Now I can’t stop

I’ve talked about social media here and in many different presentations at the Missouri School of Journalism, conferences and training seminars. I feel like all of my ramblings are a little more legitimate as more and more journalists debate on whether these trends are good or bad. Obviously I plant myself into the camp that this is good.

Feel free to view my PowerPoint slideshow.

A slide from my presentation

A slide from my presentation

Twitter isnt the end-all be-all for journalism, but I do see it as a growing news tool. The trick, you need to be in there to understand how it works. For the first time, I recommended to all of my students that they should join a few social networks and learn how they work. I started out in Twitter, Blogger, Flickr, YouTube, Motionbox, Vimeo (I could go on) for my personal needs online and I’ve transitioned that use into ways I can use them professionally. You cannot jump in and think you know how it works. That’s how you end up finding reports like this one. It is so easy to fall into a culture of fear. Journalists shouldn’t allow themselves to do that. I think we should act like journalists, investigate these tools and see how they can be helpful. People are using them. Let’s see how we can use them to our advantage to deliver better news to our markets.

Now I’ll try to stop ranting.

5 comments ↓

#1 David Farre on 12.02.08 at 4:16 pm

Nice job on the striketrough on Pownce! You don’t miss a thing.

#2 h4x354x0r on 12.02.08 at 10:42 pm

I’m not a journalist, but the last thing I think any journalist should do is fear social media. The first thing to do is to exploit the heck out of them! I have a vision of teams of journalists, all out in the field finding stories, but also acting as a near real time information processing “hive.” With a little help from ranking tools, headlines and info could be refined, the best floats to the top, and pops out of the team’s feed. After all, only the human journalists can really put the human angle on information and make it a real story.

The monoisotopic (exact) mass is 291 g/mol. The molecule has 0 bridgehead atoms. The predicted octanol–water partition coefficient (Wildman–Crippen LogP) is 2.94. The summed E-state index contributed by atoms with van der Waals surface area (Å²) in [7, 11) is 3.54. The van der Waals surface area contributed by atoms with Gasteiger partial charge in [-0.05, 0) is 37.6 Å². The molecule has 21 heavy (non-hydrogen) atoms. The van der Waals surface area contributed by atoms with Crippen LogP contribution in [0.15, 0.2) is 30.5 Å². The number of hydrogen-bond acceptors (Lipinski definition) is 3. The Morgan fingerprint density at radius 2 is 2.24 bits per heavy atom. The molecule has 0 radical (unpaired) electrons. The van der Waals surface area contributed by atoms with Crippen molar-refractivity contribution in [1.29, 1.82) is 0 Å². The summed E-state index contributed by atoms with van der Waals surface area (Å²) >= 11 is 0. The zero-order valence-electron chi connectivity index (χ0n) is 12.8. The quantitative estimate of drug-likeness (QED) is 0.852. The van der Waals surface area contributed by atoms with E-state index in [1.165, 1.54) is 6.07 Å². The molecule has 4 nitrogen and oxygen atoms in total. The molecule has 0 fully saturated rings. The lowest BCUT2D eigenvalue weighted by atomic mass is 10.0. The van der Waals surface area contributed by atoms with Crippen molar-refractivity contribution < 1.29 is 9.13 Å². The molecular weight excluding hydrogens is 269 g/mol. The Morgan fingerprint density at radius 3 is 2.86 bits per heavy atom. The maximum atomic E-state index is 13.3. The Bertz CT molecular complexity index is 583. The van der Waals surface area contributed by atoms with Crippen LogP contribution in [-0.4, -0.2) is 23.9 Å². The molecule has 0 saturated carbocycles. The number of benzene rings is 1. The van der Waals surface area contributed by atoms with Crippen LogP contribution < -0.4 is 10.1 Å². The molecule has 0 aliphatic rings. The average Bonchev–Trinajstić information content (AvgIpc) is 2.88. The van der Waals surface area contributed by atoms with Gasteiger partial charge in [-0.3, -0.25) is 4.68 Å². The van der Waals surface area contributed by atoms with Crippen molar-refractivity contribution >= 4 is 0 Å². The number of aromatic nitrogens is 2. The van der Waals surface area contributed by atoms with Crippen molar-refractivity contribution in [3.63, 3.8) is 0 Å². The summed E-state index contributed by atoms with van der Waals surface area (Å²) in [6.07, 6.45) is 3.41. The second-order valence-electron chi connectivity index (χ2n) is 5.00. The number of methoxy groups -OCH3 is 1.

#3 Jenny Cromie on 12.04.08 at 12:44 am

Hi Jen,

Thanks for a great post! I’m in agreement that it pays for journalists, freelancers, and business owners to take full advantage of social media. Journalism and writing is all about communication, and social media tools simply expand the possibilities and effectiveness of that communication.

Jenny Cromie
(http://www.thegoldenpencil.com)

#4 Carla on 12.06.08 at 8:31 am

Hi Jen, Followed your link from CJR. I’m at CUNY’s j-school which is a big social media advocate but, I have a hard time getting into Twitter. It excludes 99.99% of the world’s conversation, which you allude to on CJR, and there are other avenues for connectivity. I signed up for a Twitter account but it’s not something I’d check daily or use unless I had a very specific request. I do appreciate Twitter’s benefits (i.e. Mumbai, 1st-hand accounts) but the idea of journalists joining Twitter en masse to ‘CB radio’ each other, techies and other college grads doesn’t seem helpful if I’m trying to write original stories about, you know, the world.

#5 “Forced” Twitter Use — Jen Reeves - New Media Mind on 02.10.09 at 8:42 pm

[…] I’ve been on Twitter a while — I obviously blog and speak about it a bunch. I also like to share how to use it as a journalist. I haven’t mastered all of the answers. […]

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